Testing data spans March 28, 2021 to March 26, 2022 , and is from the United States Department of Agriculture’s Food Safety and Inspection Service. The human illness data is from the Centers for Disease Control and Prevention Foodborne Diseases Active Surveillance Network.
“High-risk” salmonella types more commonly cause people to get sick and are on the CDC’s list of the top 30 serotypes associated with human illnesses. “Low-risk” salmonella types are those that are not on this list and are rarely linked to illness in the United States.
The “high-risk positivity rate” is equal to the total number of samples that tested positive for high-risk types of salmonella divided by the number of total samples taken over the 52-week period. For purposes of comparison, we divided plants into three equal-sized groups — those where high-risk salmonella was found less often, about as often, or more often than at other plants — for each type of poultry they process. Plants that had no high-risk salmonella were always included in the lowest group.
Samples labeled “antibiotic-resistant” had salmonella found to be resistant to antibiotic drugs classified as “Important,” “Highly Important” or “Critically Important” to human medicine by the FDA. Antibiotic-resistant salmonella is harder to treat.
We describe a plant as “Small” when its monthly processing volume of meat and poultry is less than 100,000 pounds, while “Medium” facilities process between 100,000 pounds and 10 million pounds, and “Large” facilities process more than 10 million pounds.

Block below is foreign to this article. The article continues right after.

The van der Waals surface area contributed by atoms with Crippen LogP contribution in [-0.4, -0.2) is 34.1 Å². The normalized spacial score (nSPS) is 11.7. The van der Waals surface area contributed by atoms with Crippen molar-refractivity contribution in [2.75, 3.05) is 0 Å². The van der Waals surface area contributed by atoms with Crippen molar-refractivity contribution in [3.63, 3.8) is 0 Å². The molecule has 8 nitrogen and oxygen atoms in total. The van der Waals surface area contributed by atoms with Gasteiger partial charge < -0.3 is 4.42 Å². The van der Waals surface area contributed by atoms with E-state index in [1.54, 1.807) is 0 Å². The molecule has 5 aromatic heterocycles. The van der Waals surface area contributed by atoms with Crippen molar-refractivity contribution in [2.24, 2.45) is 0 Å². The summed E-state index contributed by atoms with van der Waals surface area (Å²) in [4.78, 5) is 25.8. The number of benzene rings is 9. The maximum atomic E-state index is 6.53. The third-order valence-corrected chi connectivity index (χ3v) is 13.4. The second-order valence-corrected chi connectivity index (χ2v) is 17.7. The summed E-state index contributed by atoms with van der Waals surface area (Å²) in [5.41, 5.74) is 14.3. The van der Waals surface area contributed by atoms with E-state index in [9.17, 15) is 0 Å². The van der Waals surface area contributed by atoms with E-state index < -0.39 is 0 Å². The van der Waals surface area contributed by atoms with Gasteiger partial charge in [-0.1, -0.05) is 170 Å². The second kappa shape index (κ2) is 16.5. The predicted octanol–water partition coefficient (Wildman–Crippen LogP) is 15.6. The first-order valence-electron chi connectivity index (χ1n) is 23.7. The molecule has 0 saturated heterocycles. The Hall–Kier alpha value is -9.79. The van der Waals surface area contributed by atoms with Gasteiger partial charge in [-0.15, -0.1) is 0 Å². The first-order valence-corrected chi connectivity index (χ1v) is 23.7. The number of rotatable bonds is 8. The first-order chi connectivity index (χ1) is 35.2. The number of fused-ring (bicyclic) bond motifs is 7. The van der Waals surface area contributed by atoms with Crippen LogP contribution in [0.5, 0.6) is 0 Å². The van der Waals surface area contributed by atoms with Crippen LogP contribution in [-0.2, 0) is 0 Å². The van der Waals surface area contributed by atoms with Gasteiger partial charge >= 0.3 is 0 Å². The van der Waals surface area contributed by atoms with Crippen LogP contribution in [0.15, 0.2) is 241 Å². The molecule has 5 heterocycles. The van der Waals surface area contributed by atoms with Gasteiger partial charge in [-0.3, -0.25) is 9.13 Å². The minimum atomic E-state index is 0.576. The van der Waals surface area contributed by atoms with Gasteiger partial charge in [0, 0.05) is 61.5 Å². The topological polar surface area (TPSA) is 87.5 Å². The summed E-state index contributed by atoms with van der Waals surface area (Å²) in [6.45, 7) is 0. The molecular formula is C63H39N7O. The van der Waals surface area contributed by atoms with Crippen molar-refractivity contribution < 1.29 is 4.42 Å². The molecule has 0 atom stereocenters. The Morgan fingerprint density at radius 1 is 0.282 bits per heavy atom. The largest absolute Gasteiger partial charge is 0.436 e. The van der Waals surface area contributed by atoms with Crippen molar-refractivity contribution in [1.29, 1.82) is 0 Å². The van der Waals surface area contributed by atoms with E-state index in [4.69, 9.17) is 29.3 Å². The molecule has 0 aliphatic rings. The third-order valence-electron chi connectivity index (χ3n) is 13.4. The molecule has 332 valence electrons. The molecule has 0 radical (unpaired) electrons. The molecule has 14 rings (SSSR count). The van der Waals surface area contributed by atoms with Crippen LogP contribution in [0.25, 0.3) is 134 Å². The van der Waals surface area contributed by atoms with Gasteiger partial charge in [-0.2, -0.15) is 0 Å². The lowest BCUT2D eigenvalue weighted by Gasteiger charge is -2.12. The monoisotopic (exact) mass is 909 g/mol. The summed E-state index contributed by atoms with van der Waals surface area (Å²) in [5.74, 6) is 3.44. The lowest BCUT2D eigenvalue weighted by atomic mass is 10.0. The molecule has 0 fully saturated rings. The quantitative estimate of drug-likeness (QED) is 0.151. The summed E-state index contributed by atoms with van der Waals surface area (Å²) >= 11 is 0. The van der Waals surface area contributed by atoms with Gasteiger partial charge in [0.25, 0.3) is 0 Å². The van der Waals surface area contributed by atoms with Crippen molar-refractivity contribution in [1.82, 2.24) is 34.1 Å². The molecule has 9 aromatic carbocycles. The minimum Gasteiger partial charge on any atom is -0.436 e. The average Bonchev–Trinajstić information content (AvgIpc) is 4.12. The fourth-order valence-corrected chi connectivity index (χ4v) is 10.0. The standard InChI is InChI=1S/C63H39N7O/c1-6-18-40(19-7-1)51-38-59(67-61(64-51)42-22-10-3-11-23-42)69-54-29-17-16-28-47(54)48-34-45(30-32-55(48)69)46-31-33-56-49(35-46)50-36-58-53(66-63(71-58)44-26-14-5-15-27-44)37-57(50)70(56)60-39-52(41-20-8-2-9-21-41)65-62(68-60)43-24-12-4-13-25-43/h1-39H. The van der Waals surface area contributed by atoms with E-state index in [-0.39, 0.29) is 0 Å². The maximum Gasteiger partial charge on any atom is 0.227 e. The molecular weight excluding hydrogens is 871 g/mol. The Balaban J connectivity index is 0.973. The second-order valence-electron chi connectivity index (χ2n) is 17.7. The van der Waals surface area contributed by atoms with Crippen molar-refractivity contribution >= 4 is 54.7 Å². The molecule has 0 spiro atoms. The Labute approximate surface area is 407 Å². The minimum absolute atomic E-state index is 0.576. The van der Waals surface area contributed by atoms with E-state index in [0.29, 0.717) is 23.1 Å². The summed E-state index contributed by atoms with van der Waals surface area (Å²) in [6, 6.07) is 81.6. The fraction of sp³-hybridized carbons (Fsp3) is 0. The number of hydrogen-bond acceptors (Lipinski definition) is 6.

The USDA runs salmonella surveillance sampling for five types of raw poultry: young whole chickens, young whole turkeys, chicken parts (including thighs, legs, wings and breasts), ground chicken and ground turkey. Ground poultry categories include poultry that is “ground, chopped, flaked” or “minced.”
The USDA does not run a salmonella sampling program for turkey parts. Turkey parts make up a low volume of poultry processed in the U.S., and the USDA found a low volume of salmonella in turkey parts during the 2012 baseline testing it used to establish salmonella thresholds. The USDA has separate sampling programs for pre-cooked products (including chicken nuggets and strips).
For plants where one type of poultry was sampled relatively infrequently during the 52-week period, the USDA removes one positive sample from the salmonella rate calculation when determining whether the plant met or failed the standard. This means that a small number of plants with salmonella levels that are just above the threshold will still be considered to have met the standard.
Your likelihood of getting sick depends on many factors, including: how the poultry is cooked and handled; your immune system; and the quantity and types of salmonella present. “High-risk” salmonella strains are more likely to cause illness than “low-risk” types. According to the CDC, if you avoid cross-contamination and cook the poultry to 165°F, the meat should be safe to eat even if it had high-risk salmonella. Learn more about safe handling and cooking techniques from the CDC.